Sally grew up on the 350 acre, all arable family farm near Melton Mowbray in Leicestershire where she developed a passion for crops and agronomy. She gained a first class degree in crop science at Sutton Bonington, University of Nottingham in 2015. During her degree course she undertook eight months work in Australia. Shadowing agronomists ‘down under’ on such issues as drought tolerant and nitrogen efficient wheat and barley varieties reinforced Sally’s passion for arable farming and agronomy.
For the past two years she has participated in the Hutchinson Foundation, run by crop production specialists Hutchinsons. The Foundation has now trained some 60 future agronomists and gaining BASIS qualifications is part of the training.
“I see BASIS training as an essential stepping stone to building a career in agronomy,” says Sally. “The course provides an insight into the principles which underpin successful crop production.”
James Christian Illett was the BASIS accredited trainer who helped Sally through the course, which included a dissertation on a specialist topic. Her chosen topic was to examine the current options for slug control in oilseed rape.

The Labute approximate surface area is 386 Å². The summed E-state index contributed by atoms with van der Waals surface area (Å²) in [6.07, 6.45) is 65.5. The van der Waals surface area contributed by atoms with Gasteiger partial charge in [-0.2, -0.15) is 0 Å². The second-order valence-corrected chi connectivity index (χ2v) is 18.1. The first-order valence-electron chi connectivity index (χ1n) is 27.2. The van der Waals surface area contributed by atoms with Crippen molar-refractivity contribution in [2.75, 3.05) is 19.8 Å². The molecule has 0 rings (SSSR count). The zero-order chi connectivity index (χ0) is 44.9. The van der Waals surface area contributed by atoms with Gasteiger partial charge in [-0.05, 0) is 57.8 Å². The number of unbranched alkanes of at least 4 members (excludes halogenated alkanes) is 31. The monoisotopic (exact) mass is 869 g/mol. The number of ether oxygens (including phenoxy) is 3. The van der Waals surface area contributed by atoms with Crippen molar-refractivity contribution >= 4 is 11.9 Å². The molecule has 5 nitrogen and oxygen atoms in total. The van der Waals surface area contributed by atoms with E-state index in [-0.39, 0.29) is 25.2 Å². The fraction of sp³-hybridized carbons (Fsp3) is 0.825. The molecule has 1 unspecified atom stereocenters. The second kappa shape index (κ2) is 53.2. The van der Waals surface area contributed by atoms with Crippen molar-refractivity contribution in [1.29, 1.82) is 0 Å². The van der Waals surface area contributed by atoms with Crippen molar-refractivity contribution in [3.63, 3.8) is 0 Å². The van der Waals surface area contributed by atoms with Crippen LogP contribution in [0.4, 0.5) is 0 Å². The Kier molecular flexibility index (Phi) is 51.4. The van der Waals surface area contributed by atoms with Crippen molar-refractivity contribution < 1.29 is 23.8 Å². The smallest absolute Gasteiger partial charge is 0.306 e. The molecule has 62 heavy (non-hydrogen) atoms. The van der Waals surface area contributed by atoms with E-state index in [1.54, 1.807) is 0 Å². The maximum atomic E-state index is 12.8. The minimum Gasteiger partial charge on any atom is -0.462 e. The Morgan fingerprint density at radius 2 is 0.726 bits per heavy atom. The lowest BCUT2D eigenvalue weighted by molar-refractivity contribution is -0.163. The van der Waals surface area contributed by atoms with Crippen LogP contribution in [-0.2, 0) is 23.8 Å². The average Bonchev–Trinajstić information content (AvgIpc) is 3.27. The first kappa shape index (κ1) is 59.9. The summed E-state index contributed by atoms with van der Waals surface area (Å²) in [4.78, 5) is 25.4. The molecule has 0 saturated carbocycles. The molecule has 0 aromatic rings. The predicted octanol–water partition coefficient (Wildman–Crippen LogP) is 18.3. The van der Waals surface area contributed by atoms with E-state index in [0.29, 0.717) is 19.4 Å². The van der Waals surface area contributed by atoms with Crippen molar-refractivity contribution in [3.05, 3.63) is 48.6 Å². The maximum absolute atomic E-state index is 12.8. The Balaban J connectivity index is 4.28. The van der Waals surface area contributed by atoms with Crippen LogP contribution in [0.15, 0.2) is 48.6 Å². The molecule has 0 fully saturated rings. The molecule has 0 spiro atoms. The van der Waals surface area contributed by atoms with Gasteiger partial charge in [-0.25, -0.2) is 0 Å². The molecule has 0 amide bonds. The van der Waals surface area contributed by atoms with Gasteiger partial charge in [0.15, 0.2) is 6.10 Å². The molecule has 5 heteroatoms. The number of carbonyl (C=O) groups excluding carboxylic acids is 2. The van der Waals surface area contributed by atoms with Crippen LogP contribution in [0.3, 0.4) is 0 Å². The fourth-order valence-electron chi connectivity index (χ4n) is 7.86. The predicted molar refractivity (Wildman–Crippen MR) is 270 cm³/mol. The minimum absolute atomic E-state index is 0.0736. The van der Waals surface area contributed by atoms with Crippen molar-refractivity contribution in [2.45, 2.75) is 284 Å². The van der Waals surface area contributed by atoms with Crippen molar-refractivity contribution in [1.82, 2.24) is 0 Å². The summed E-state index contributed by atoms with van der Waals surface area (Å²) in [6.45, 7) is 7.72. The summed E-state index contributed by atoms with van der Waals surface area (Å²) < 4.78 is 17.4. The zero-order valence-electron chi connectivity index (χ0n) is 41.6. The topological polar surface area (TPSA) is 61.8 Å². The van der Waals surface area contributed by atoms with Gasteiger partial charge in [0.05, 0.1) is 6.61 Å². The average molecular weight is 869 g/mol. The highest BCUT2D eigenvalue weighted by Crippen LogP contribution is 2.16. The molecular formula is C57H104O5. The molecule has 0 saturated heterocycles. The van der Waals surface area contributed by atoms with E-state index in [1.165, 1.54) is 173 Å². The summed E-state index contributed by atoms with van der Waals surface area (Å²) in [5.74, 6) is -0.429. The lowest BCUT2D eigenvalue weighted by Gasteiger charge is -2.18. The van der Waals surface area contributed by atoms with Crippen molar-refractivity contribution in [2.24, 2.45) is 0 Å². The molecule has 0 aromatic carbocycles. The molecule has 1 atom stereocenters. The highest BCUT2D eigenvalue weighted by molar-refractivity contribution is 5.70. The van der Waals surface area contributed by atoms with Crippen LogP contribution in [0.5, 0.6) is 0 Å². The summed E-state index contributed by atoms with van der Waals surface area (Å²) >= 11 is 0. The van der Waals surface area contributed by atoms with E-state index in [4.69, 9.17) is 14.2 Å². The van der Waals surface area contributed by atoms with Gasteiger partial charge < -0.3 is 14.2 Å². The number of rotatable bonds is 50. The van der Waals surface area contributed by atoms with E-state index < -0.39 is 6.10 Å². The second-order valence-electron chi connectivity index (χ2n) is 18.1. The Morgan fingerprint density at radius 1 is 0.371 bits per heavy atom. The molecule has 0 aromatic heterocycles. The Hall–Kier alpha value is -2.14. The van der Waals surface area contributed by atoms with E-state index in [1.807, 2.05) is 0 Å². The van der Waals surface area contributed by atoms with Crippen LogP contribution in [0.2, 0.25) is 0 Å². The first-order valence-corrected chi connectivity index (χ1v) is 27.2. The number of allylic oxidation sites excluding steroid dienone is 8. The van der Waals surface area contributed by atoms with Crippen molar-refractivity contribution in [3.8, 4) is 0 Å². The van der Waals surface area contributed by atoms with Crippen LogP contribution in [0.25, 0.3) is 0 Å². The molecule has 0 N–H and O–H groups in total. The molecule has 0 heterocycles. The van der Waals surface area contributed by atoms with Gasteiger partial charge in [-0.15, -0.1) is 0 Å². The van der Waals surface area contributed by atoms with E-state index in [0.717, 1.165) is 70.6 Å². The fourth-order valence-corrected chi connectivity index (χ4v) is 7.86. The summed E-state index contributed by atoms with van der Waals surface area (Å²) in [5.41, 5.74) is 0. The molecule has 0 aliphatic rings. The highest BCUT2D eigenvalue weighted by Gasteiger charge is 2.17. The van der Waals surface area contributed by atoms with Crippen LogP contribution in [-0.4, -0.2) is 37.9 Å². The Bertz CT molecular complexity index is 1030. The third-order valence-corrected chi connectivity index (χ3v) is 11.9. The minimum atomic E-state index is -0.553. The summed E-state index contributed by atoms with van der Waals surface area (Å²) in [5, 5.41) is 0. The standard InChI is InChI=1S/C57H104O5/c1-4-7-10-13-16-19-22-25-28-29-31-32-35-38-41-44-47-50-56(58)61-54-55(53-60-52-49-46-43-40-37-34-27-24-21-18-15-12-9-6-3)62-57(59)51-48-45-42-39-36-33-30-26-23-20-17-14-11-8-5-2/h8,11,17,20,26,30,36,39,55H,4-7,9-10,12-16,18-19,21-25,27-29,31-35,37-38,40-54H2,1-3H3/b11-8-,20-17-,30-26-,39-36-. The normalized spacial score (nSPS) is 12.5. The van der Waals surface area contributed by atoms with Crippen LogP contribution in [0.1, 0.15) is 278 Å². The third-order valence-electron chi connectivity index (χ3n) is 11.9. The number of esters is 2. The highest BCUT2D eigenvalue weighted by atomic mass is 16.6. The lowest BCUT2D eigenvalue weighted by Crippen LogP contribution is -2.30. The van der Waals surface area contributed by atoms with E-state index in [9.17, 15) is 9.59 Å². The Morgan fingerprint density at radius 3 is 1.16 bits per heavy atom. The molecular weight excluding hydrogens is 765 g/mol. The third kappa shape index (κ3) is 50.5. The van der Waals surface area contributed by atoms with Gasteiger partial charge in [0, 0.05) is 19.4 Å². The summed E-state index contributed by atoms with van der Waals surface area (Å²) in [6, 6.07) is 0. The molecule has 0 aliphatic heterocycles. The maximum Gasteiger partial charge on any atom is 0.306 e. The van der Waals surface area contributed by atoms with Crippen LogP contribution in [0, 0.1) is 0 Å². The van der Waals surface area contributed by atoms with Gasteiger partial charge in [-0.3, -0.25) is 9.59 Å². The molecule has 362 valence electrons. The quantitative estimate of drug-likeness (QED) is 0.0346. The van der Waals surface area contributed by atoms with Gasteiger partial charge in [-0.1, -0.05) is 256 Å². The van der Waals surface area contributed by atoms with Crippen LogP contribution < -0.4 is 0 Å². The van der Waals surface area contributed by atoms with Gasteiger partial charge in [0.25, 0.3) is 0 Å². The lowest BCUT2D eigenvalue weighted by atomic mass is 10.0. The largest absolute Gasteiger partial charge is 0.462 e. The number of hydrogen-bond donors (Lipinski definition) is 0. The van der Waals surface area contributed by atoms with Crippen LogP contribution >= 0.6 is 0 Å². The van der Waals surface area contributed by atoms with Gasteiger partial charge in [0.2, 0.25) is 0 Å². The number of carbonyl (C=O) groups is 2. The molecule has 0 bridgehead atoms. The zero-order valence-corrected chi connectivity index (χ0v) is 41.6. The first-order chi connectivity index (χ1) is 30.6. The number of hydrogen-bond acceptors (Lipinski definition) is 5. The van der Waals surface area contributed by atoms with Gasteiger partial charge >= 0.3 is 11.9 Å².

“I recognised that effective slug control is one of the challenges that oilseed rape growers face nowadays and that challenge is being made harder by the increasing pressure to minimise pesticides entering water courses,” says Sally.
Sally returned to the family farm for her dissertation to undertake whole field trials on the current materials available for slug control. Her aim was to compare the efficacy and longevity of the two main options – metaldehyde and ferric oxide.
“Essentially, I set out to see if ferric phosphate is an effective alternative to metaldehyde,” she explains. “From my trials, I established they are equally effective. Therefore, ferric phosphate is a suitable alternative with a much better environmental profile that will reduce the risk of metaldehyde causing spikes in water sources.”
With the basic BASIS qualification under her belt, Sally has already gone on to take FACTS training on crop nutrition and, as we went to press, was eagerly awaiting the results of her FACTS examination.
“I really enjoyed the course. I find crop nutrition fascinating and also recognise that there is much more to learn about the topic.”
More training is high on Sally’s agenda and she is determined to achieve the BASIS Diploma, although she recognises that it will take three or four years.
“Sally is typical of the new breed of agronomists coming into the industry,” said Stephen Jacob, BASIS Chief Executive. “A real enthusiasm not just for learning, but also for developing practical skills that will help farmers to improved efficiency and enhance quality alongside environmental benefits.”